So better to leave behind the alphabet of thought, set aside the Phenomenology of Spirit for a day or two, & concentrate on what makes Mrs Ramsay & Mrs Dalloway happy: a successful dinner party. On the menu for this weekend: jasmine rice with saffron, a red lentil dal, palak paneer, and a brazenly spicy vindaloo, washed down with whatever potables the guests bring.
For the other Pete Cosey fans out there – watch yesterday's video, & tell me if the man isn't a deity! – there's a fascinating in-depth interview with public radio station KJZZ here. Well worth 45 minutes of your time.
And a shout out to my oldest friend Th., who has just celebrated his own only slightly less numerous birthday.

Tuesday, October 02, 2007

Pete Cosey is God

My sense is that it's a little more respectable these days to admire Miles Davis's mid-70s "electric" phase, even if the true jazz connoisseurs still pooh-pooh the period during which the man forsook sharp-edged bop for a funky noise stew derived in equal parts from Hendrix, Sly Stone, and Karlheinz Stockhausen. I love Birth of the Cool & Sketches of Spain as much as the next don't-really-know-nuthin-about-music guy, but I'm happy to admit that Agharta, a five-track double album recording a February 1975 matinee in Osaka, is my favorite Miles album.

Even after listening to the record for decades (and more recently digging its companions, Pangaea & Dark Magus), I'm still amazed by the solos and fills of Davis's big-bearded, slouch-seated, bearish guitarist Pete Cosey. Here he is from 1973, playing an extended solo on what looks to be a Vox Phantom 12-string, but which sounds like it's been tuned to some Martian scale:


I first read Virginia Woolf's To the Lighthouse over 20 years ago in a class taught by the late Hopkins & Austen scholar Allison Sulloway, one of the most dedicated & literally inspiring scholars I've ever met – one of the people who taught me what little I know about writing, & who made me know what I wanted to do with myself. (Her first book, Gerard Manly Hopkins and the Victorian Temper, was dedicated to the Turkish poet & occasional sojourner in the alt-poetry world Murat Nemet-Nejat, a connection I never got around to figuring out.)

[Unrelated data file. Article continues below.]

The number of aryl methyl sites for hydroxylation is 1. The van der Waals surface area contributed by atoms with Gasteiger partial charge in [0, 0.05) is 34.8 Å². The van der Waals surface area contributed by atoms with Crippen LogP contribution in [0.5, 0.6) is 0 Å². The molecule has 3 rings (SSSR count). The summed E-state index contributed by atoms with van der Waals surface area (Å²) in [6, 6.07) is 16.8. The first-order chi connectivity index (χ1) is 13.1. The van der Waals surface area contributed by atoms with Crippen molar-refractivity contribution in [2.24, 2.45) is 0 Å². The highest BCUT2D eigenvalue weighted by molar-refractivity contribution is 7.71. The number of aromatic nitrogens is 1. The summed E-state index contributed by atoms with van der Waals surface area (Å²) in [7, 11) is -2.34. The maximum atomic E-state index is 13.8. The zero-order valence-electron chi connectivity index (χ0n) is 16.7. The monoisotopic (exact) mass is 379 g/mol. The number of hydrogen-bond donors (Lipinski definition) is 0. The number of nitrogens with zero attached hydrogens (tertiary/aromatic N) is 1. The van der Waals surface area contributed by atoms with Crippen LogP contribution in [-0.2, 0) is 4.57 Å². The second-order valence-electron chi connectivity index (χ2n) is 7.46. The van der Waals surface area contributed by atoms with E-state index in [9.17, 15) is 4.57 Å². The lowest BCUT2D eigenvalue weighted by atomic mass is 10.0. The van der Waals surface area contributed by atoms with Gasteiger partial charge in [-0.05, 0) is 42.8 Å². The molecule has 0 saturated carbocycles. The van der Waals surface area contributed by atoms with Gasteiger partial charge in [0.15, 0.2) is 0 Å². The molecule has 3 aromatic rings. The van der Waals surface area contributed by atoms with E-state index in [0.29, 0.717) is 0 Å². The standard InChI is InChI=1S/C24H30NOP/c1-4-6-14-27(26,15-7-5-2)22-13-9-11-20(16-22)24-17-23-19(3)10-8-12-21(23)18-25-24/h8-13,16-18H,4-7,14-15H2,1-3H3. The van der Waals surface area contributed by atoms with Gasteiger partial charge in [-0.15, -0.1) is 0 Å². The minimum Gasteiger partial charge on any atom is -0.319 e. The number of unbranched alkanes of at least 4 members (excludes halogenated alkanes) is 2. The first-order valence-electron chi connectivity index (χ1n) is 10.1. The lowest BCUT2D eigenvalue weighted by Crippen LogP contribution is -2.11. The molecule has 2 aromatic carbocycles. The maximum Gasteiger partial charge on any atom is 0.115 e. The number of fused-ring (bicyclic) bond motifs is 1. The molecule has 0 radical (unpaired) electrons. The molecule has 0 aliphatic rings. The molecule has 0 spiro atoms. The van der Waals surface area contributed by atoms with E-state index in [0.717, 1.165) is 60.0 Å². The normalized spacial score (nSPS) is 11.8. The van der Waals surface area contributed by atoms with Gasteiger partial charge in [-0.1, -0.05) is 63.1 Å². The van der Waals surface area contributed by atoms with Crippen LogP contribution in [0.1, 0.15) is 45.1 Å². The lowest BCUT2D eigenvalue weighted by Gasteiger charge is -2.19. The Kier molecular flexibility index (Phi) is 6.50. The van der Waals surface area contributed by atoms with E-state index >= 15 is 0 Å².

And now once again, as I do every couple of years, I'm rereading To the Lighthouse, & finding my stomach rumbling as I read Woolf's astonishing description of the triumphal main course at Mrs Ramsay's dinner party, the boeuf en daube, a "French recipe of my grandmother's":
And she must take great care, Mrs. Ramsay thought, diving into the soft mass, to choose a specially tender piece for William Bankes. And she peered into the dish, with its shiny walls and its confusion of savoury brown and yellow meats and its bay leaves and its wine, and thought.
"Boeuf en daube," of course, means no more or less than "beef stew." The recipes I've been looking at – Julia Childs & so forth – make this clear, & frankly I suspect that whatever the dish's attractions for the poor spice-starved early 20th-c. Britons of Woolf's novel, it doesn't hold a candle in terms of complexity to my own labor-intensive gumbo or multiple-meat chili (based on Ron Johnson's recipe): more akin, I suspect, to my modest but comforting Hannukah potroast.

But everybody's got – pardon me – a beef: Buce points out that Woolf (or, more charitably, her character Mrs Ramsay) has gotten it all wrong about the preparation process & serving time of the boeuf en daube, merely a symptom of Woolf's general lack of sympathy for the servant classes in her novels: "The point is not that To the Lighthouse is a bad book. It's actually quite a good book; or at least it is a book full of good paragraphs, and Virginia Woolf seemingly cannot write a bad paragraph. It is a bad novel, because Virginia Woolf has little of the capacity for imaginative empathy that makes a really good novelist." I dunno about "imaginative empathy" – it strikes me that the range of empathies required to depict Mrs R, her overbearing husband, the artist Lily Briscoe, the scientist William Bankes, & the half-dozen other vividly rendered characters is more than most novelists can generate over a career – but she can certainly write food.

John Baker offers a delicious-seeming recipe for Boeuf en daube à la Virginia Woolf, as long as you don't mind converting those kilos & grams into more old-fashioned measures.